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Canadian behind A Charlie Brown Christmas score says creators thought it was a ‘one-shot thing’

The now iconic score for the classic TV special A Charlie Brown Christmas was just another session in the life of a young jazz musician, according to the only surviving member of the group that made the music.

“We were a jazz trio and we were working and part of it was we went in there and played as hard and honestly as we could,” Canadian Jerry Granelli, who played with The Vince Guaraldi Trio in the ’60s, told CBC News.

Peanuts creator Charles Schultz and TV producer Lee Mendelson heard Guaraldi’s music and hired him for an earlier project.

Then a Christmas special was commissioned, with Coca-Cola as a sponsor, and thrown together in a matter of months with a shoestring budget.

Granelli, 74, said he recalls the trio recorded their part of the score in a three-hour session, with two or three takes of each song. He said he was paid $ 160 for his work and the initial album release didn’t even credit him.

‘This will be shown once and never be seen again’

No one at the time thought it would have such staying power, he said. 

“Everybody was there saying, ‘Well this will be shown once and never be seen again.’ And this one animator said, ‘Are you kidding? We’ll be watching this for the next 50 years.’ And he was the only one who was right. Everybody else thought it was a one-shot thing.” 

Jerry Granelli

Granelli rehearses in his Halifax home for his tour Tales of a Charlie Brown Christmas (CBC)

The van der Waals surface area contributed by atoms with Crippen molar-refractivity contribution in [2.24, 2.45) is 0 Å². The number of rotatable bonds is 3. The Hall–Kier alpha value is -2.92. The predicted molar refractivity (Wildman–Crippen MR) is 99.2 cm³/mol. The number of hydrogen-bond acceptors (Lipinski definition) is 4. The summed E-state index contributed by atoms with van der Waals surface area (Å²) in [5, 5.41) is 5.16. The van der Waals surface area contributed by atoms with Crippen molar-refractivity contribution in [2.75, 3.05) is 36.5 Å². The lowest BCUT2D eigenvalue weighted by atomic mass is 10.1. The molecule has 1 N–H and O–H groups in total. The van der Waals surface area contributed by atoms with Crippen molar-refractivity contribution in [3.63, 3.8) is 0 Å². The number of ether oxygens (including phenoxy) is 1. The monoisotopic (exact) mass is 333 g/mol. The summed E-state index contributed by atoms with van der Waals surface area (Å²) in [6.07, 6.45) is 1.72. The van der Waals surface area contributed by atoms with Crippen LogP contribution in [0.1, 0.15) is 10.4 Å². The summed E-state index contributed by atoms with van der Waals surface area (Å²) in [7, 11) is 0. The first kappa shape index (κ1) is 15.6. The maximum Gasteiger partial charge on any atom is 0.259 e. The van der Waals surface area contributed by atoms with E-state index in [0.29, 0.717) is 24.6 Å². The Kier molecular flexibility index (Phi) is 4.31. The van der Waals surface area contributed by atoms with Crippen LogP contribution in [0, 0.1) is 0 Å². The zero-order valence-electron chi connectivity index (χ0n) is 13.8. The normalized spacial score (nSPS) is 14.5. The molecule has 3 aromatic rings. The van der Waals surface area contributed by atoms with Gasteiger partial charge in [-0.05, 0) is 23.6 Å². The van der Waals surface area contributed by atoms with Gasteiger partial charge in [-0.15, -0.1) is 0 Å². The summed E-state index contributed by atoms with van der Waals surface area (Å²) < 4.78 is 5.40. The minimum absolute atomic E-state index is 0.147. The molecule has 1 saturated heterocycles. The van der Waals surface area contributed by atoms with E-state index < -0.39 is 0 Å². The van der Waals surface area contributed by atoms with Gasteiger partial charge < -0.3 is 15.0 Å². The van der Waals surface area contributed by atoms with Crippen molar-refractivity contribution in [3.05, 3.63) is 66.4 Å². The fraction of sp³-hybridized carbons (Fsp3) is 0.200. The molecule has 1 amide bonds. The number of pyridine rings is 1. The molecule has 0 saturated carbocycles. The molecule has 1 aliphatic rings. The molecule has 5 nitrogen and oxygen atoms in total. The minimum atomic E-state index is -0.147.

Indeed, A Charlie Brown Christmas went on to become a ratings hit, with 45 per cent of the TV audience tuning in when it premiered on CBS on Dec. 9, 1965. It’s been aired every year since then. The soundtrack has also been a hit, selling over three million copies and earning a place in the Grammy Hall of Fame.

Granelli is now a Canadian citizen and has lived in Halifax since the ’80s. 

For years he ignored the success of the show, focussing on his career as a serious jazz musician.

‘I am a pretty grateful guy’

But meeting various people over the years who told him how much A Charlie Brown Christmas had affected them eventually inspired Granelli to embrace the score as his best known work.

“Maybe I grew up enough to realize it was just some work, good work, that I had done, and it brought a lot of joy to people.” 

Jerry Granelli

Granelli, seen here in the early 1960s, says he now realizes the music for the Charlie Brown Christmas classic was good work that ‘brought a lot of joy to people.’ (courtesy Jerry Granelli)

Granelli is now sharing the music with an annual series of live concerts called Tales of A Charlie Brown Christmas, where he plays the iconic music with other musicians and a children’s chorus, and tells stories about his life and the songs. His cross-Canada tour kicks off on Nov. 28 in Calgary

“When you think about it, there is something to this thing, particularly the times we live in right now, the way the world is right now, that is so genuine and heartfelt that it seems a little important. And I’m fine with being known for it. I guess at this point I am a pretty grateful guy, probably more grateful than I’ve ever been in my life.”

A Charlie Brown Christmas will be celebrated on Nov. 30 on ABC with a special holiday retrospective called It’s Your 50th Christmas, Charlie Brown!  hosted by actress Kristen Bell. 

The show will feature performances by Kristin Chenoweth, Matthew Morrison, Sarah McLachlan, Boyz II Men, Pentatonix, David Benoit and The All-American Boys Chorus. 

CBC | Arts News